Housing Policy Lessons from Rio’s Favelas Part 1: Construction and Community

View from Laboriaux, top of Rocinha

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This is the first in a five-part series titled Housing Policy Lessons from Rio’s Favelas. We hope this series will inform debates on housing and favela upgrading and that Rio’s new mayor, Marcelo Crivella, will design policies that address the challenges favelas face while recognizing and strengthening their attributes, by actively engaging with residents in policy design and implementation.

Lesson 1: Construction in the favela is different to the formal city

Building a home in a favela comes with a separate set of challenges to those in the formal city. One difference with construction in the favela is that it is done iteratively, taking many years and involving residents’ management of the entire process.

“The favelas were built by the people and not by the public policies. The public policies when they arrived, like today, only arrived halfway. It was the residents that built the favela. This is the idea of the collective and the permanence of the place.” – City of God, West Zone

Homes in favelas grow and expand along with the needs of the family. Contrary to popular belief that they are shoddily built, over generations homes are usually built with brick, fortified concrete and steel, since most of a family’s paycheck over generations has directed to such improvements. Common materials include concrete, bricks, steel bars, sand and rock. The building process is normally controlled by internal rules (though in cases where POUSOs have been established the government does regulate building) and benefits from the expertise of builders that live and work in the communities.

“Here in Laboriaux we have a lot of local contractors. My neighbor is one, he lives two houses up the road. My uncle is one. There was one I met on the street actually who was working on another construction project. That’s how it works; you go and look and observe the services of the guy and decide if it is worth talking to him. You also have to think about the payment.” – Rocinha, South Zone

The first step in construction is finding a place to build and decide how to build. For many older favelas, residents must build on top of previous housing or creatively expand their homes because of lack of space. In more distant communities, the constraints are money and time.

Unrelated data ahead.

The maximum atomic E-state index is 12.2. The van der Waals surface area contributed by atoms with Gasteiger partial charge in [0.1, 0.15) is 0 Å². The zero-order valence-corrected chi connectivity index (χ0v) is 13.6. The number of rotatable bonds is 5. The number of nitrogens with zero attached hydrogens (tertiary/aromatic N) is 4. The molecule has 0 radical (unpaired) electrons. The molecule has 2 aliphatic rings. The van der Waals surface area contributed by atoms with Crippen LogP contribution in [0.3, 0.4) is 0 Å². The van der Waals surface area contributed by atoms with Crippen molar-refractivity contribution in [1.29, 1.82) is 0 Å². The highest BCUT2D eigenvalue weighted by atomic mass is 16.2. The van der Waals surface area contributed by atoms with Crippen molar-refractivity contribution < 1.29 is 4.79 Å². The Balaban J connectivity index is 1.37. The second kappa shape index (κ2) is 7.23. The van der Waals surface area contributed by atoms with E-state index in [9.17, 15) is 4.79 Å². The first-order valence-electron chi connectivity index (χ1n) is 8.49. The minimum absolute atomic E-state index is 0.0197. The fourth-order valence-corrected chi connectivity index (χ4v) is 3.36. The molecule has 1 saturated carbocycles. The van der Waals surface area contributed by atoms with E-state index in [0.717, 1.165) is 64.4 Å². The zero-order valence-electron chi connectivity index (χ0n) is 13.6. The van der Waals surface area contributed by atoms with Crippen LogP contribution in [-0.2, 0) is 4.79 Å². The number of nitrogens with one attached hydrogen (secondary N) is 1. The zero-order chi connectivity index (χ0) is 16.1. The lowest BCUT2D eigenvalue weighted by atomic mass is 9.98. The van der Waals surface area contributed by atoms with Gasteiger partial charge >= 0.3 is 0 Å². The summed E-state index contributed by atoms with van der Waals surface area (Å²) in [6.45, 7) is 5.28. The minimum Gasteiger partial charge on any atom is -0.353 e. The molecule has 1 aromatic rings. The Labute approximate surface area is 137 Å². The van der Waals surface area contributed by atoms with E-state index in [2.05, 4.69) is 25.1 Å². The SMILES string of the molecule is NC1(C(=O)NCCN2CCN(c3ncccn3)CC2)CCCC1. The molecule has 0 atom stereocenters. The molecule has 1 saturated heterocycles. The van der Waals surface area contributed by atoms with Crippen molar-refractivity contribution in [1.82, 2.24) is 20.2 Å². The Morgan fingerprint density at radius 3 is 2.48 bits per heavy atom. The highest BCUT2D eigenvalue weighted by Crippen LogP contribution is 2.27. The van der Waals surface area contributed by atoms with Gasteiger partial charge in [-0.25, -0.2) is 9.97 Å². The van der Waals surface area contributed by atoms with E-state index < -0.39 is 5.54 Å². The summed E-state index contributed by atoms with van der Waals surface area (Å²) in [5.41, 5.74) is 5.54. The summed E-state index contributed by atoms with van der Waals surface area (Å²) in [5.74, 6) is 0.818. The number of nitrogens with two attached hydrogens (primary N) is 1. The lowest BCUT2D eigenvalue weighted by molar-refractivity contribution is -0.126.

Favela housing construction

“The hardest part is managing the project. You have the material, resources, buying, storing, cleaning, contracting guys to build, and explaining it all. Organizing the entire project is very difficult.” – Rocinha

First, there is the problem of financing the project. In many instances, families save and spend slowly over decades to make their home the way they want it. Traditional methods of financing through banks are not accessible, which is a large hurdle for construction because residents must rely on informal installment payments or pay in cash.

“You have the issue of when you buy a home today in a favela, more in the South Zone, but maybe the North Zone, that you have to pay all the money in cash. I think the negotiation is maybe the easiest part because people understand more. I think the relationship is much more personal when you buy a house in a favela.” – Cabritos, South Zone

Residents in favelas also face the problem of construction itself. For denser hillside communities, difficulties include finding ways to get material up steep hills to the building sites and finding storage. The logistics of construction can also be complex, requiring management of time, possibly multiple workers, material, a budget and this all going on while still trying to live in a place.

“Logistics and the space are the hardest parts. Carrying the material, having a place to put the material and space to build are hard because lately there has been only space above. The easiest part of building a house in a favela is the foundation and roof because people come together to make it.” – Complexo do Alemão, North Zone

Homes are not the only part of the community that residents build themselves; there are many community-built public infrastructure projects within favelas. There are even some instances, like in Asa Branca, where the self-made infrastructure–in this case sewerage–was high enough quality to integrate into the formal system.